Wikipedia says, “Sister Wendy Beckett (born 25 February 1930) is a South African-born British art expert, consecrated virgin and contemplative hermit who became a celebrity during the 1990s, presenting a series of acclaimed art history documentaries for the BBC.”
She’s an art historian of the highest caliber because of her knowledge, yes, but also because of her abundant enlivening enthusiasm for art. For Sister Wendy art gives life meaning. And to that I say a Glory Hallelujah. Art is necessary for human life because art reflects humanity to itself and enables us to perceive meaning.
You can imagine, I’m sure, that it didn’t surprise me to read this notion from Sister Wendy: “There is no lasting peace that does not rest upon a sense of life having meaning.”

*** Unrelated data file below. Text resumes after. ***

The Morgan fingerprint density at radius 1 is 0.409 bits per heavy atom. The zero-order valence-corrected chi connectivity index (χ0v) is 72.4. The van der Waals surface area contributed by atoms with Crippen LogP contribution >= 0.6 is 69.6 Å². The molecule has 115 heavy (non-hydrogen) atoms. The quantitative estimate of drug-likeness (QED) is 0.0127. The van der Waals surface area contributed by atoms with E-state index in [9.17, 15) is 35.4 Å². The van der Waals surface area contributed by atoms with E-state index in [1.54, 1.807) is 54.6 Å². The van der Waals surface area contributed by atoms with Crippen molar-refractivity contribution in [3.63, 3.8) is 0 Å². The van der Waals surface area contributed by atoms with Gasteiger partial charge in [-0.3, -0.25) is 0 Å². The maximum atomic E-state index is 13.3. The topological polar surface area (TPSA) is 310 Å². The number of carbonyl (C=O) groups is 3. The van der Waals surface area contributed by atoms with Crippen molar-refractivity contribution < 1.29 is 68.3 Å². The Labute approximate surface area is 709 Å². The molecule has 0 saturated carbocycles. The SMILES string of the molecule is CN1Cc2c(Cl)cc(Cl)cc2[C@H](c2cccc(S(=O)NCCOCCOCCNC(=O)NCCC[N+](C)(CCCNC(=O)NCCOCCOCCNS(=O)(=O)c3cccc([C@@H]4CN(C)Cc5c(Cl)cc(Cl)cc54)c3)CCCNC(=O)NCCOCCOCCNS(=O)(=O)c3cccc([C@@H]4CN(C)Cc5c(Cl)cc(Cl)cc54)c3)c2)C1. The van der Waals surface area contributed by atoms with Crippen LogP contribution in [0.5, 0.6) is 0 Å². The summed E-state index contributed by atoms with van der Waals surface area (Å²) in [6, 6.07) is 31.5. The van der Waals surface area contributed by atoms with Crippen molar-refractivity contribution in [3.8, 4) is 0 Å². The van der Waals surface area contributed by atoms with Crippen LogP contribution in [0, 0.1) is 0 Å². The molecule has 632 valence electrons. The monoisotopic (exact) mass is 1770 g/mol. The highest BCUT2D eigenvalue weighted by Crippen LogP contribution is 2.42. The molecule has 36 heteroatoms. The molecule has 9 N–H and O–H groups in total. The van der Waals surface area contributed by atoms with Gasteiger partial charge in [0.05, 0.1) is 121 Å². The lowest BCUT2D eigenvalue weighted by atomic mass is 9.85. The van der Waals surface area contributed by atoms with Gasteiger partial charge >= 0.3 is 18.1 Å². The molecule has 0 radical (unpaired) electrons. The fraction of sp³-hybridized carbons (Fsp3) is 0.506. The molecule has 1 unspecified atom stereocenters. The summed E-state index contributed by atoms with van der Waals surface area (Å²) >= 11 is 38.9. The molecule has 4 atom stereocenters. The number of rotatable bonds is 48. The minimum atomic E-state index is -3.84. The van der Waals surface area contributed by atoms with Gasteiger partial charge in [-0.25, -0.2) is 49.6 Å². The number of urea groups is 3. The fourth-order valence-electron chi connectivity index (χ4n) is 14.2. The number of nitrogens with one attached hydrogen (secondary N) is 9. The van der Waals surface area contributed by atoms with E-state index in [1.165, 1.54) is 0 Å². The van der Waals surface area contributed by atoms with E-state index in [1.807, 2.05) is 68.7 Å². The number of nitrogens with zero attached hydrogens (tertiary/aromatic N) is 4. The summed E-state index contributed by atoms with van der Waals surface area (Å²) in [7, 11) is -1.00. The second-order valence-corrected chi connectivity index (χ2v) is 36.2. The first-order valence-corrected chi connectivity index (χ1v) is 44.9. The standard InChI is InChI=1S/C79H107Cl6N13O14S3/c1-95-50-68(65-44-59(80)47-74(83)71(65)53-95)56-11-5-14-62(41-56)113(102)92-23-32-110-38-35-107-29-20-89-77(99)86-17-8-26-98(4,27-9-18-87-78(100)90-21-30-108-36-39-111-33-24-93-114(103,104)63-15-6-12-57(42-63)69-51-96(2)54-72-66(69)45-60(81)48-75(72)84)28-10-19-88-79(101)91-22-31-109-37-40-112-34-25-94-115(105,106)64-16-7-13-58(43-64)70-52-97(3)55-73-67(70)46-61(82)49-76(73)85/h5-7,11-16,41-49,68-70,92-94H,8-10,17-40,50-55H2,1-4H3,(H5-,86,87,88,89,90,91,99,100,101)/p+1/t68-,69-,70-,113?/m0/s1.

I’ve said it before and I’m sure I’ll say it again (and again). Humans can live without a lot of things, but meaning is not one of them. We need meaning in order to keep going. Without meaning, there is no reason to keep going.
The notion of a lasting peace intrigued me for several reasons. My first thought was having a whole peaceful day – just me, myself and I. Just me, being peace-filled, for 24 hours. I can’t imagine what that feels like. Does the peace itself last? Or do I last into peace? Often, I think, we put peace last because it can feel like such a faraway goal.
There is original artwork all over my house, artwork I live with day in and day out. Figures. Flowers. Even a portrait of me. When I seem to be outlasting the possibility of peace or peace seems far off from me, one of the easiest “fixes” is to fall into artwork that addresses the human condition.
Thanks, Sister Wendy, may your peace last forever.
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